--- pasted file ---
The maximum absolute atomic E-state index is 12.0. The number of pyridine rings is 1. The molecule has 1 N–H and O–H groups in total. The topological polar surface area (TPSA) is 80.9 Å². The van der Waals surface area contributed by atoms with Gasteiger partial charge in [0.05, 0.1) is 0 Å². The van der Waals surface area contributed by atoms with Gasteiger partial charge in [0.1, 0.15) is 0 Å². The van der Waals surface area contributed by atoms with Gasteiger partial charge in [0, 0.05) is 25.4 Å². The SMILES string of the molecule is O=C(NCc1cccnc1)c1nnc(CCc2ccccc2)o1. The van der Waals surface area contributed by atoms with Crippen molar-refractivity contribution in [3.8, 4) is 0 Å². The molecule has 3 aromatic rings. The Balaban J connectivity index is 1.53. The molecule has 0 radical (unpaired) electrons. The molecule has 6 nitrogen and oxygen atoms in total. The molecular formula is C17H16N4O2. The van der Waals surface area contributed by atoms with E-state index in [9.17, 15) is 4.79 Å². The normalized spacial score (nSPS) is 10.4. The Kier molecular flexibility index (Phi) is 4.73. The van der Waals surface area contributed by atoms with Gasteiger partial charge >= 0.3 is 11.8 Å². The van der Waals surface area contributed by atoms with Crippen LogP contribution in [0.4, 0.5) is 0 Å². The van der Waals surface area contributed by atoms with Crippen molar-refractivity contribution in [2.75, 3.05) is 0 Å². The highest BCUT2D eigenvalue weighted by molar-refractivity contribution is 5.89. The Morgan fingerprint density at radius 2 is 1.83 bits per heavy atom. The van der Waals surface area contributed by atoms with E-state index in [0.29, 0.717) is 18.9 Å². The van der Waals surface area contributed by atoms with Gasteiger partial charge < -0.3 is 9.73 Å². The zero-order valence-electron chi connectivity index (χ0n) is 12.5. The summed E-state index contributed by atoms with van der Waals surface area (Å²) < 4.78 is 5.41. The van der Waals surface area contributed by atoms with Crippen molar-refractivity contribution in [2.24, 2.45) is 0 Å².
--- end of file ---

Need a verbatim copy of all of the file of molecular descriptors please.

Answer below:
The maximum absolute atomic E-state index is 12.0. The number of pyridine rings is 1. The molecule has 1 N–H and O–H groups in total. The topological polar surface area (TPSA) is 80.9 Å². The van der Waals surface area contributed by atoms with Gasteiger partial charge in [0.05, 0.1) is 0 Å². The van der Waals surface area contributed by atoms with Gasteiger partial charge in [0.1, 0.15) is 0 Å². The van der Waals surface area contributed by atoms with Gasteiger partial charge in [0, 0.05) is 25.4 Å². The SMILES string of the molecule is O=C(NCc1cccnc1)c1nnc(CCc2ccccc2)o1. The van der Waals surface area contributed by atoms with Crippen molar-refractivity contribution in [3.8, 4) is 0 Å². The molecule has 3 aromatic rings. The Balaban J connectivity index is 1.53. The molecule has 0 radical (unpaired) electrons. The molecule has 6 nitrogen and oxygen atoms in total. The molecular formula is C17H16N4O2. The van der Waals surface area contributed by atoms with E-state index in [9.17, 15) is 4.79 Å². The normalized spacial score (nSPS) is 10.4. The Kier molecular flexibility index (Phi) is 4.73. The van der Waals surface area contributed by atoms with Gasteiger partial charge >= 0.3 is 11.8 Å². The van der Waals surface area contributed by atoms with Crippen LogP contribution in [0.4, 0.5) is 0 Å². The van der Waals surface area contributed by atoms with Crippen molar-refractivity contribution in [2.75, 3.05) is 0 Å². The highest BCUT2D eigenvalue weighted by molar-refractivity contribution is 5.89. The Morgan fingerprint density at radius 2 is 1.83 bits per heavy atom. The van der Waals surface area contributed by atoms with E-state index in [0.29, 0.717) is 18.9 Å². The van der Waals surface area contributed by atoms with Gasteiger partial charge < -0.3 is 9.73 Å². The zero-order valence-electron chi connectivity index (χ0n) is 12.5. The summed E-state index contributed by atoms with van der Waals surface area (Å²) < 4.78 is 5.41. The van der Waals surface area contributed by atoms with Crippen molar-refractivity contribution in [2.24, 2.45) is 0 Å².